Whether the board decides to use a mortgage broker or to refinance directly with a lending institution, they should appoint one person to interface with the outside world. A single point of contact will prevent conflicting information from reaching the market and provide a consistent relay of information to and from the lending community. Other people can help gather documents and research answers to lender questions, but all communications with the financial community should be funnelled through one spokesperson.
Step Five: Hit the Phones
Now that the board is fully informed, organized, and prepared, they are ready to contact the financial community. Now also is the time for the board to decide whether to employ the professional services of a mortgage broker or to attempt the refinancing on their own.
To select a broker, the board should get recommendations from their professional advisors, interview two or three brokers, and check their references. Never hire more than one broker. The best deal comes from competition among lenders, not brokers. One good broker is all you need.
With or without a broker, the board should submit a complete package so the broker and/or loan officer can be a strong and effective advocate for the co-op's application before the lender's loan approval committee.
Step Six: Be Nice, Be Honest
It may sound simple, but treating brokers and loan officers with respect and courtesy will yield dramatically better results than unrealistic demands and frequent confrontations. Always be up-front and honest about any problems that the building might have, as well as any planned solutions. All lenders appreciate full disclosure; they hate surprises.
Step Seven: Stay Focused
Make it easy for the broker or loan officer to keep working on the co-op's loan application straight through to closing. Respond quickly to their requests. Make sure all board members are "on call" for special meetings or phone votes. Always remain aware of where the co-op's application is in the approval process. Keep all board advisors involved, especially the attorney. Getting a jump on the legal work will minimize the risk of last minute glitches. Remember that financial markets move daily, sometimes by significant amounts. So any unnecessary delays could be very costly.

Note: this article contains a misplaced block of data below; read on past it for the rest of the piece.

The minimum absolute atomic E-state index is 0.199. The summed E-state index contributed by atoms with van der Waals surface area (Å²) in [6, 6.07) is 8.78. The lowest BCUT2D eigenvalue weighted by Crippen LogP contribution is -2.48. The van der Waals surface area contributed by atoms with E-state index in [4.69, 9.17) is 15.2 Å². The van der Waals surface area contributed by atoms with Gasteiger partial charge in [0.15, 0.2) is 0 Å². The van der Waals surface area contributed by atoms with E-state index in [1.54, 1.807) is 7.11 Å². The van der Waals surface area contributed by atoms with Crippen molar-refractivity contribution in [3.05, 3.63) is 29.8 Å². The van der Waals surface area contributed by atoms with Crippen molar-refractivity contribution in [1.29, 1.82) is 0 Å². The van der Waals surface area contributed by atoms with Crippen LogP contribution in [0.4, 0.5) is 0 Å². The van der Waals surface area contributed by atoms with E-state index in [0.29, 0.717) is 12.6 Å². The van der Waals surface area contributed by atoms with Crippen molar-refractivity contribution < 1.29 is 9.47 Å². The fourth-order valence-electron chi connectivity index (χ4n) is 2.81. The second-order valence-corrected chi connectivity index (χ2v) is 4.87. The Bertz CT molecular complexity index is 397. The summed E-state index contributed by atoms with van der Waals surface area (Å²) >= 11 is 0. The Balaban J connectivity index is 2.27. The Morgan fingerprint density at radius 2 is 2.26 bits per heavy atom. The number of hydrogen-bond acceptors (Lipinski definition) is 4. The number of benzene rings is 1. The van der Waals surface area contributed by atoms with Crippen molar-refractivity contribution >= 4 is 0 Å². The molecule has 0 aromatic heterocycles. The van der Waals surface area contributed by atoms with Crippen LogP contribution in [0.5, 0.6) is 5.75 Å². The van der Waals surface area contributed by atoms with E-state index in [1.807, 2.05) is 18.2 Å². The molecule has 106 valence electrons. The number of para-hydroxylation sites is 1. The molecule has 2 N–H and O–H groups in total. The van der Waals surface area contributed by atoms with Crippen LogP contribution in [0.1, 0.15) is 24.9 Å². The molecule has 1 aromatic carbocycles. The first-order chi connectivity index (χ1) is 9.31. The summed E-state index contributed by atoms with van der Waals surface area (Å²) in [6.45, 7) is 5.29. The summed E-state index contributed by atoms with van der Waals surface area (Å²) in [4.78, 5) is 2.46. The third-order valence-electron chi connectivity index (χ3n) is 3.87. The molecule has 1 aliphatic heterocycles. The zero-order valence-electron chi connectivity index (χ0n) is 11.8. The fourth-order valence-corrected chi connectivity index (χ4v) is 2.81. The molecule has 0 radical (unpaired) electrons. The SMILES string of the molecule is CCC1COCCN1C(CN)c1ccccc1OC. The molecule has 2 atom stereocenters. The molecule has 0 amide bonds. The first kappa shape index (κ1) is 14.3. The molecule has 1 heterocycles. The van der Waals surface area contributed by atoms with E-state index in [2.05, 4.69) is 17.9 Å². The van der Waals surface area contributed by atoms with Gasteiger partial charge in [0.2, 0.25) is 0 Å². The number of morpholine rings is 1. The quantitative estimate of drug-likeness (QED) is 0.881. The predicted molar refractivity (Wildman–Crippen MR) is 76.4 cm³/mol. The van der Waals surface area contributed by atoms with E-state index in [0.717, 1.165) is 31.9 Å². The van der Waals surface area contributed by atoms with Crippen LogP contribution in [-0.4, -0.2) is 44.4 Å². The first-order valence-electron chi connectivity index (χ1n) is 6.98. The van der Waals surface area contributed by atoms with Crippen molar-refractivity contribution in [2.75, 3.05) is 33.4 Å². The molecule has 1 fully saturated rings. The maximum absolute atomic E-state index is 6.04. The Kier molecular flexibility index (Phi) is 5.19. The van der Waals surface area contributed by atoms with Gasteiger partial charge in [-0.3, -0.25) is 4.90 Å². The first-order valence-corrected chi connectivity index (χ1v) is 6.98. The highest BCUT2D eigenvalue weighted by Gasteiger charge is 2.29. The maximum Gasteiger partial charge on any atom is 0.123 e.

Refinancing an underlying mortgage is the most important task that a co-op board will undertake during its tenure. It effects not only the monthly maintenance, but also the market value of every shareholder's home. Even though the refinancing process can be expensive and time consuming, it is worth every dollar and every minute to plan ahead for the co-op's solid financial health. With the assistance of a good broker or loan officer, and careful attention to these seven steps, any board can complete a successful refinancing in less than 90 days.
|Building Name or
33 WEST 57TH ST.
A stunning twin-tower Art Deco doorman building with 171 units. It
was converted in 1990.
340 EAST 74TH ST.
A 13-story doorman building with 121
units plus a garage. It was converted in 1990.
240 BRONXVILLE RD.
A classic four-story Tudor
cooperative with 55 units plus a garage. It was converted in 1988.
A lovely suburban garden apartment complex.
It was converted in 1983.
Q. Why is refinancing so expensive?
A. Refinancing an underlying mortgage is much more complicated than refinancing a house or co-op apartment. Despite the residential nature of the collateral (i.e., the building), a co-op underlying mortgage is a commercial loan. As such, it is subject to all of the regulations and customs of that market.
In most cases, lenders are required to support their evaluations of a property through detailed reports prepared by independent third parties like appraisers, engineers, and environmental experts. Lenders also insist on new title insurance, updated surveys, and searches of the public records for liens, encumbrances, building violations, unpaid taxes, or other problems. All lenders pass on the cost of this work to their borrowers. Lastly, the underlying loan documents themselves are much more complicated than those used for personal loans. That means more legal work on both sides of the transaction. Again, the borrower pays the bills.
For most refinancings, boards should estimate three percent to four percent of the loan amount (with a minimum of $10,000) for total closing costs. At this level of expense, no board should refinance carelessly. It really pays to do it right.
Q. Can't a co-op always save money by refinancing with its existing lender?
A. For any number of reasons, the
existing lender may or may not offer the best deal. Boards always should canvas the
market when they refinance. That's the only way to know if the existing lender's offer is
If you have a question for "Refi Whys and Wherefores," please e-mail it to firstname.lastname@example.org, fax it to the publisher at (716) 473-6305, or snail-mail it to our office.